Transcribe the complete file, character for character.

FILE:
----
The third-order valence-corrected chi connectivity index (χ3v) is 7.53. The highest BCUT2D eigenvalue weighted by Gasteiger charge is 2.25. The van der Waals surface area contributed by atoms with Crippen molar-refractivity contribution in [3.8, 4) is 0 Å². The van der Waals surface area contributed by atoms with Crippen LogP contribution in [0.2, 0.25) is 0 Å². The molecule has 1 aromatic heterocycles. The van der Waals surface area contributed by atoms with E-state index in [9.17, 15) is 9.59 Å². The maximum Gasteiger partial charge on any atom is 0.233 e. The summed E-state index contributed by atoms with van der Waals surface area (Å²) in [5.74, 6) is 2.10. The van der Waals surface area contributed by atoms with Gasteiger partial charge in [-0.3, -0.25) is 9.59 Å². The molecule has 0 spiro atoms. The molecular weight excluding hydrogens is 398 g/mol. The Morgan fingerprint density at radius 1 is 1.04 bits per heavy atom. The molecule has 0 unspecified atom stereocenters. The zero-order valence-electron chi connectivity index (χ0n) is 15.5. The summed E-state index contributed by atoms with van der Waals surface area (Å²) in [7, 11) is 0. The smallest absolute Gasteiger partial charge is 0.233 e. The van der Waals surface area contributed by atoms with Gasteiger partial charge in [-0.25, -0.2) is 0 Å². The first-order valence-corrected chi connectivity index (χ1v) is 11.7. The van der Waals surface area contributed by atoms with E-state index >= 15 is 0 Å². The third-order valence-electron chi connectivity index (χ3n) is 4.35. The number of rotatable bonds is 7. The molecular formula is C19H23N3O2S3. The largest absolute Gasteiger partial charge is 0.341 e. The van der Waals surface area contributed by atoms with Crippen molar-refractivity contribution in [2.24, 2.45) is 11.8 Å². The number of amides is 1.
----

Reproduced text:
The third-order valence-corrected chi connectivity index (χ3v) is 7.53. The highest BCUT2D eigenvalue weighted by Gasteiger charge is 2.25. The van der Waals surface area contributed by atoms with Crippen molar-refractivity contribution in [3.8, 4) is 0 Å². The van der Waals surface area contributed by atoms with Crippen LogP contribution in [0.2, 0.25) is 0 Å². The molecule has 1 aromatic heterocycles. The van der Waals surface area contributed by atoms with E-state index in [9.17, 15) is 9.59 Å². The maximum Gasteiger partial charge on any atom is 0.233 e. The summed E-state index contributed by atoms with van der Waals surface area (Å²) in [5.74, 6) is 2.10. The van der Waals surface area contributed by atoms with Gasteiger partial charge in [-0.3, -0.25) is 9.59 Å². The molecule has 0 spiro atoms. The molecular weight excluding hydrogens is 398 g/mol. The Morgan fingerprint density at radius 1 is 1.04 bits per heavy atom. The molecule has 0 unspecified atom stereocenters. The zero-order valence-electron chi connectivity index (χ0n) is 15.5. The summed E-state index contributed by atoms with van der Waals surface area (Å²) in [7, 11) is 0. The smallest absolute Gasteiger partial charge is 0.233 e. The van der Waals surface area contributed by atoms with Gasteiger partial charge in [-0.25, -0.2) is 0 Å². The first-order valence-corrected chi connectivity index (χ1v) is 11.7. The van der Waals surface area contributed by atoms with E-state index >= 15 is 0 Å². The third-order valence-electron chi connectivity index (χ3n) is 4.35. The number of rotatable bonds is 7. The molecular formula is C19H23N3O2S3. The largest absolute Gasteiger partial charge is 0.341 e. The van der Waals surface area contributed by atoms with Crippen molar-refractivity contribution in [2.24, 2.45) is 11.8 Å². The number of amides is 1.